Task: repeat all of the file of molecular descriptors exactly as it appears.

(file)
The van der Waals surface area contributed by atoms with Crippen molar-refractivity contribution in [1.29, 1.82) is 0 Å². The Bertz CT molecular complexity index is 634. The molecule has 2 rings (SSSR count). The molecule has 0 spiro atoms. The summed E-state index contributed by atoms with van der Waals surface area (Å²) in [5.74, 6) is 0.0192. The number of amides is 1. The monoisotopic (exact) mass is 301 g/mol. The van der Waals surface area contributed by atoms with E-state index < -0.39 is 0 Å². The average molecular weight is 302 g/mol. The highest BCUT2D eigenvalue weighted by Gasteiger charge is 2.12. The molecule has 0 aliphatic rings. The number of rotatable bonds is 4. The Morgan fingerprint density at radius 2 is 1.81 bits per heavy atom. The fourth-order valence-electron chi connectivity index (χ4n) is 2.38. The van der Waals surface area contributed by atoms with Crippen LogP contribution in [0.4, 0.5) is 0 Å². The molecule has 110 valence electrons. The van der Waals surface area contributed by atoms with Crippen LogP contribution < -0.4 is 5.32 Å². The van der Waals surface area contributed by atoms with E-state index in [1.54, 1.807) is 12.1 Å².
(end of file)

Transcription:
The van der Waals surface area contributed by atoms with Crippen molar-refractivity contribution in [1.29, 1.82) is 0 Å². The Bertz CT molecular complexity index is 634. The molecule has 2 rings (SSSR count). The molecule has 0 spiro atoms. The summed E-state index contributed by atoms with van der Waals surface area (Å²) in [5.74, 6) is 0.0192. The number of amides is 1. The monoisotopic (exact) mass is 301 g/mol. The van der Waals surface area contributed by atoms with E-state index < -0.39 is 0 Å². The average molecular weight is 302 g/mol. The highest BCUT2D eigenvalue weighted by Gasteiger charge is 2.12. The molecule has 0 aliphatic rings. The number of rotatable bonds is 4. The Morgan fingerprint density at radius 2 is 1.81 bits per heavy atom. The fourth-order valence-electron chi connectivity index (χ4n) is 2.38. The van der Waals surface area contributed by atoms with Crippen LogP contribution in [0.4, 0.5) is 0 Å². The molecule has 110 valence electrons. The van der Waals surface area contributed by atoms with Crippen LogP contribution < -0.4 is 5.32 Å². The van der Waals surface area contributed by atoms with E-state index in [1.54, 1.807) is 12.1 Å².